By Justin Dorman
Impunity Watch Reporter, Middle East
DOHA, Qatar – A week ago, the poet Muhammad Ibn al-Dheeb al-Ajami was handed a life sentence after a five-minute hearing in which no law was allegedly broken, Ajami was not present, and his lawyer was kept from entering any defense. Najib al-Nuaimi, Ajami’s attorney claims that the judge made the whole trial secret.
Ajami was arrested in November 2011 and ultimately convicted for “insulting” Hamad bin Khalifa Al Thani and “inciting to overthrow the ruling system.” These claims came after a video was posted on the internet of Ajami reciting his poem, Tunisian Jasmine.
The poem extols Tunisia’s uprising which kicked off the Arab Spring. One line of the poem stated that, “we are all Tunisia in the face of repressive coteries.”The poem further criticizes governments who restrict its people’s freedoms.
Qatar’s authorities interpreted the poem as criticizing the emir for not doing his job properly and encouraging attempts at a coup. Ajami contested this claim to the police whom arrested him, stating that if they had continued to read the poem they would see that he was thanking the emir.
Nevertheless, the police had Ajami arrested, and he’s been detained in solitary confinement since November 17, 2011.
Qatar holds itself out as a defender of human rights. It is a member of the Arab Charter on Human Rights and in Article 47 of Qatar’s constitution it guarantees freedom of expression. Furthermore, Qatar made efforts to establish a center for media freedom.
Despite the facade that Qatar is a safe haven for freedom of expression, Article 134 of Qatar’s penal code carries a five-year sentence for “anyone who challenged by any public means the exercise by the Emir of his rights or authorities or criticizes him.”Based on the sentence Ajami was given, it seems much more likely that he was convicted under Article 130 for trying “to overthrow the regime of the country.”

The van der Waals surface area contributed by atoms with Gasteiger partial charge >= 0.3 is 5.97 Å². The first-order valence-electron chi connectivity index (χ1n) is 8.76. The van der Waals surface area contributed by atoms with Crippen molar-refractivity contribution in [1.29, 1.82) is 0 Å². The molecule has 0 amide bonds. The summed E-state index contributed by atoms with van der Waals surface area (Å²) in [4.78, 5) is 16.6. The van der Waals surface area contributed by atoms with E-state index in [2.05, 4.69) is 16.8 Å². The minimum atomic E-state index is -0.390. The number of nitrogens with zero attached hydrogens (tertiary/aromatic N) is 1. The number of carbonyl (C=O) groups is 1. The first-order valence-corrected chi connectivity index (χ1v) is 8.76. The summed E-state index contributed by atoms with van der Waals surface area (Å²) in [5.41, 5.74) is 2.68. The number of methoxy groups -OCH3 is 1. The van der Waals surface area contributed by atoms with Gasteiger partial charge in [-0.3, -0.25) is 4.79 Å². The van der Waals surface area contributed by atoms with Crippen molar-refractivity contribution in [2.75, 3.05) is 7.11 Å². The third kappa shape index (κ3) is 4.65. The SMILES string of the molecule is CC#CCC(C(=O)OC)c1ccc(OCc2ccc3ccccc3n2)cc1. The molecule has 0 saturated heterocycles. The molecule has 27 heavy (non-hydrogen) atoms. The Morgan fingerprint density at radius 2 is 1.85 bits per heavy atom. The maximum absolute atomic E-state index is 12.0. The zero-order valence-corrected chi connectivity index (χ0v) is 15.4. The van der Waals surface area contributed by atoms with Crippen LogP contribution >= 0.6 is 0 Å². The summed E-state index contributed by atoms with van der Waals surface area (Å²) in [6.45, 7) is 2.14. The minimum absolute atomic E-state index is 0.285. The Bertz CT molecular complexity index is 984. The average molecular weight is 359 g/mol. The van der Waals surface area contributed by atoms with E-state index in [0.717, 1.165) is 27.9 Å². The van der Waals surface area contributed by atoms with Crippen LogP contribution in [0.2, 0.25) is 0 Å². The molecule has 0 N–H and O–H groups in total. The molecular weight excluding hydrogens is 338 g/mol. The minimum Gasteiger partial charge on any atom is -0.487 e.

Deputy Middle East director at Human Rights Watch, Joe Stork, has said that “Qatar, after all its posturing as a supporter of freedom, turns out to be determined to keep its citizens quiet.”
He adds, “Ibn al-Dheeb’s alleged mockery of Qatar’s rulers can hardly compare to the mockery this judgment makes of the country’s posture as a regional center for media freedom.”
Al-Nuaimi has already filed an appeal, and Ajami’s case will be heard on December 30th. In the meantime, there will be pressure on the emir to pardon Ajami.
For further information, please see:
Democracy Now – Qatari Human Rights Official Defends Life Sentence for Poet who Praised Arab Spring Uprisings – 7 December 2012
Crescent – Muhammad ibn al-Dheeb al-Ajami and Sattar Beheshti: Agenda Driven Reporting – 4 December 2012
Human Rights Watch – Qatar: Poet’s Conviction Violates Free Expression – 4 December 2012
Guardian – Qatari Poet Jailed for Life After Writing Verse Inspired by Arab Spring – 29 November 2012